The education procurement landscape has changed significantly since the days when schools were tightly controlled by local authorities. While they are still responsible for the distribution of funding, local authorities no longer control how schools spend their money.

Nowadays, a school runs much more like a business. For suppliers to the education market, this means there are exciting opportunities to sell into the sector. But selling to schools is very different to other businesses and consumer selling. There are some unique hurdles to navigate, such as the education supplier framework, and it is not always easy to establish who exactly is doing the buying.

This blog explains how procurement in education works, and who makes the buying decisions, plus some great tips on how to sell to schools.

Procurement in education

As public sector organisations, all maintained and academy schools have a duty to follow best practice in procurement. This means obtaining the best value for money from any contract they agree to – and this doesn’t necessarily mean at the cheapest price.

Schools are encouraged to buy goods and services via the government’s framework agreement but can also get bids or quotes from external suppliers, or run a Public Contracts Regulations (PCR) compliant buying process. You don’t have to be listed on the educational supplier framework to sell to schools, but it can help enormously, especially for bigger contracts. You can find out more about the buying procedures and procurement law for schools here.

A new initiative, ‘Get Help Buying for Schools’ is being launched this autumn (2022), following a successful pilot in two regions where £19.4m was saved on non-staff spend across 2,000 schools. The scheme is designed to help schools efficiently deliver value for money when buying goods and services.

What is an educational supplier framework?

An education supplier framework is a list of approved suppliers that have been through a robust procurement process. The Schools Commercial Team (SCT) within the Department for Education (DfE) reviews the range of frameworks and is responsible for adding suppliers to the list. You can view the list of procurement frameworks for schools here.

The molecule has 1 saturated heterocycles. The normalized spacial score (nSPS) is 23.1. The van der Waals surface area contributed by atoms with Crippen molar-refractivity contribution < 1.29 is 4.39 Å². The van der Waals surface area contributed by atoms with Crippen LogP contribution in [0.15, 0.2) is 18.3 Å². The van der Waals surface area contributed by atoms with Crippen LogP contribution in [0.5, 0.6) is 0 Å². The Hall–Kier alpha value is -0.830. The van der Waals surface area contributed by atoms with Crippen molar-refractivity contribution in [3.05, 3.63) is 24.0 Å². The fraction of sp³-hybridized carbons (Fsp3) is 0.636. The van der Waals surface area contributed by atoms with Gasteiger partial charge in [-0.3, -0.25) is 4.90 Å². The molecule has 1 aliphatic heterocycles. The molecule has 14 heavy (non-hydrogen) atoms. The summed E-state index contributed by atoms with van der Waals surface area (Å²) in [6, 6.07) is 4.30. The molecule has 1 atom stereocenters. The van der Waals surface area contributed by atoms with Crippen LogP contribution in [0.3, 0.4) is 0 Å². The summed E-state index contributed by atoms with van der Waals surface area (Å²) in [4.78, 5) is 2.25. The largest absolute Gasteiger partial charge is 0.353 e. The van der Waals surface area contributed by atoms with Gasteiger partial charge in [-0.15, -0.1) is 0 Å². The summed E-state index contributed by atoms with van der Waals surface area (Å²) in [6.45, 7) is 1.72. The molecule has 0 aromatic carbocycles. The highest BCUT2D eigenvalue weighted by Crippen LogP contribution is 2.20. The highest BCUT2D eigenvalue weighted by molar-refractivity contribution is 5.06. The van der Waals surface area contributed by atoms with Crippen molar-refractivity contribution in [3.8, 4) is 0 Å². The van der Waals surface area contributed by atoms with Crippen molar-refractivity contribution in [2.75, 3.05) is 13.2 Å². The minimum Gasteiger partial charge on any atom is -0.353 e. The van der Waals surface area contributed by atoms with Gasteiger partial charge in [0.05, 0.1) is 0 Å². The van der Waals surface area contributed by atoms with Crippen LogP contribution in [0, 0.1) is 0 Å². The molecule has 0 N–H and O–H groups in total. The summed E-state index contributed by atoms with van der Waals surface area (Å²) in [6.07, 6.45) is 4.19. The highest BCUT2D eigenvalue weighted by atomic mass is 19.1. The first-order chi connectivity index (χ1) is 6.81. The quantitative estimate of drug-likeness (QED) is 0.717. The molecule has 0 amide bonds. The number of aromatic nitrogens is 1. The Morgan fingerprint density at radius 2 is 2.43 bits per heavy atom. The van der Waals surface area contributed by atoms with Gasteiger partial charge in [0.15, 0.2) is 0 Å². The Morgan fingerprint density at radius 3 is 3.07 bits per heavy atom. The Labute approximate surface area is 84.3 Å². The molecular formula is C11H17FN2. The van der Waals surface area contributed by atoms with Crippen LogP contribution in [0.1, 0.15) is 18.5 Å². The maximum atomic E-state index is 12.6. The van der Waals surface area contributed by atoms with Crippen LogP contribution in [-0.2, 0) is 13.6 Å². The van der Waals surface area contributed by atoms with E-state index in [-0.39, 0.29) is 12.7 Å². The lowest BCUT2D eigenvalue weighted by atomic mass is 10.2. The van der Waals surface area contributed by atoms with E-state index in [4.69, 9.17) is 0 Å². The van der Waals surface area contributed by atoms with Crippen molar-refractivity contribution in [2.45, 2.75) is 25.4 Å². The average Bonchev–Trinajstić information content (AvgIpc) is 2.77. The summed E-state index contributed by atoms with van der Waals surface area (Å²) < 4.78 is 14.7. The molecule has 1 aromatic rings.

The frameworks enable schools to bypass some of the usual procurement processes, saving time, cutting red tape, and guaranteeing value for money.

Should I be listed in Education Supplier Directories?

Despite schools having greater autonomy with their purchasing decisions, around 70% of schools still use the approved framework listings to source some of their supplies, according to Incensu. If you’re not listed, it doesn’t mean you are excluded from the running. It just means if you decide to side-step the supplier framework, you might have to work harder at getting your pitch heard.

How to become part of a DfE-approved framework?

To get listed on a framework as a supplier, you will need to go through a tendering process. Find out more about tendering for public sector contracts here.

How to best use a procurement framework?

If you make it onto the supplier framework, great, but it doesn’t guarantee contracts. Schools will put in a specification for which you (and other suppliers) will have to provide a quote. Schools then decide. They can directly award a contract or hold a mini competition where you may be asked to provide more information and pitch against other companies that sell to schools. Clean branding on quotations, and providing succinct but useful information at all stages, is imperative to get yourself noticed.

Who makes buying decisions in schools?

The person responsible for procurement in schools varies between establishments. In some schools, buying decisions will be made by the head teacher, in others, it will be the responsibility of the school business manager or a school business professional.

In most primary schools, buying decisions will be made by the head teacher. The procurement process in secondary schools differs, where spending responsibility is a lot more devolved. For academy trusts which run several schools, there may be a central office role dedicated purely to procurement, which may implement its own procurement framework.

Schools are under huge pressure to make savings and as they often talk to each other, collaborative purchasing to make cost savings is also gaining traction. This is an important selling point for existing suppliers when pitching to other schools.